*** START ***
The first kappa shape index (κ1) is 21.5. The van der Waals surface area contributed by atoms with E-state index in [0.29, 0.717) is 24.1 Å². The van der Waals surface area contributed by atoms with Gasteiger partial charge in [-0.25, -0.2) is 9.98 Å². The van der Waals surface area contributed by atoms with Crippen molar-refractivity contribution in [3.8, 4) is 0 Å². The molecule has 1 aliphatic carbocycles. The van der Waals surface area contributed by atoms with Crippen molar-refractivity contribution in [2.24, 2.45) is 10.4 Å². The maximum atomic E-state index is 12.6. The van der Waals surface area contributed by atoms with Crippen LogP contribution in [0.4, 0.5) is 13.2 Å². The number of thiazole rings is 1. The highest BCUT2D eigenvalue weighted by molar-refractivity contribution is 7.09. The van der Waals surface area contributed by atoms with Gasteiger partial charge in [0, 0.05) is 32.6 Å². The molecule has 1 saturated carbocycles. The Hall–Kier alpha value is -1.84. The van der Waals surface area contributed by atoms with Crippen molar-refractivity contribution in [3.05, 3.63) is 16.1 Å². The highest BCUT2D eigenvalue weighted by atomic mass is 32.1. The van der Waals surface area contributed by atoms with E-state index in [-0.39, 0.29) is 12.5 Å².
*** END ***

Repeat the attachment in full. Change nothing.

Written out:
The first kappa shape index (κ1) is 21.5. The van der Waals surface area contributed by atoms with E-state index in [0.29, 0.717) is 24.1 Å². The van der Waals surface area contributed by atoms with Gasteiger partial charge in [-0.25, -0.2) is 9.98 Å². The van der Waals surface area contributed by atoms with Crippen molar-refractivity contribution in [3.8, 4) is 0 Å². The molecule has 1 aliphatic carbocycles. The van der Waals surface area contributed by atoms with Crippen molar-refractivity contribution in [2.24, 2.45) is 10.4 Å². The maximum atomic E-state index is 12.6. The van der Waals surface area contributed by atoms with Crippen LogP contribution in [0.4, 0.5) is 13.2 Å². The number of thiazole rings is 1. The highest BCUT2D eigenvalue weighted by molar-refractivity contribution is 7.09. The van der Waals surface area contributed by atoms with Gasteiger partial charge in [0, 0.05) is 32.6 Å². The molecule has 1 saturated carbocycles. The Hall–Kier alpha value is -1.84. The van der Waals surface area contributed by atoms with Crippen molar-refractivity contribution in [3.05, 3.63) is 16.1 Å². The highest BCUT2D eigenvalue weighted by atomic mass is 32.1. The van der Waals surface area contributed by atoms with E-state index in [-0.39, 0.29) is 12.5 Å².